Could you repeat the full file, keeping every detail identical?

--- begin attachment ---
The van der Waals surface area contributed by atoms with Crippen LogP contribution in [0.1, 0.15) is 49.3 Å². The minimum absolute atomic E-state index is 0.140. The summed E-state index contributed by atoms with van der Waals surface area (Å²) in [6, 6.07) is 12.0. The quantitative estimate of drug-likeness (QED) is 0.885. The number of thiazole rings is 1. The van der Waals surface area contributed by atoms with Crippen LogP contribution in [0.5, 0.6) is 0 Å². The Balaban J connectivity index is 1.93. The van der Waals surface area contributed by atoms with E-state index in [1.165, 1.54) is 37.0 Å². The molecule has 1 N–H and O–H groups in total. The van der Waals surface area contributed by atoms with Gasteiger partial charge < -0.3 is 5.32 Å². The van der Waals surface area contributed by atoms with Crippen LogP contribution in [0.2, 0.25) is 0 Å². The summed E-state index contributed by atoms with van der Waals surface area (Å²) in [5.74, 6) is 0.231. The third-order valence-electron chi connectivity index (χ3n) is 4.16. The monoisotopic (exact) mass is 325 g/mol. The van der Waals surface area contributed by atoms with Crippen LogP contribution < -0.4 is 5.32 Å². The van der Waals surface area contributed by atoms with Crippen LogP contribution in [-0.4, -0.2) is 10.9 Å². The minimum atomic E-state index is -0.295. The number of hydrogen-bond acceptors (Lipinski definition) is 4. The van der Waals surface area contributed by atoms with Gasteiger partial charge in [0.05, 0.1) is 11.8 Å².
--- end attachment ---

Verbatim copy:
The van der Waals surface area contributed by atoms with Crippen LogP contribution in [0.1, 0.15) is 49.3 Å². The minimum absolute atomic E-state index is 0.140. The summed E-state index contributed by atoms with van der Waals surface area (Å²) in [6, 6.07) is 12.0. The quantitative estimate of drug-likeness (QED) is 0.885. The number of thiazole rings is 1. The van der Waals surface area contributed by atoms with Crippen LogP contribution in [0.5, 0.6) is 0 Å². The Balaban J connectivity index is 1.93. The van der Waals surface area contributed by atoms with E-state index in [1.165, 1.54) is 37.0 Å². The molecule has 1 N–H and O–H groups in total. The van der Waals surface area contributed by atoms with Gasteiger partial charge < -0.3 is 5.32 Å². The van der Waals surface area contributed by atoms with Crippen LogP contribution in [0.2, 0.25) is 0 Å². The summed E-state index contributed by atoms with van der Waals surface area (Å²) in [5.74, 6) is 0.231. The third-order valence-electron chi connectivity index (χ3n) is 4.16. The monoisotopic (exact) mass is 325 g/mol. The van der Waals surface area contributed by atoms with Crippen LogP contribution < -0.4 is 5.32 Å². The van der Waals surface area contributed by atoms with Crippen LogP contribution in [-0.4, -0.2) is 10.9 Å². The minimum atomic E-state index is -0.295. The number of hydrogen-bond acceptors (Lipinski definition) is 4. The van der Waals surface area contributed by atoms with Gasteiger partial charge in [0.05, 0.1) is 11.8 Å².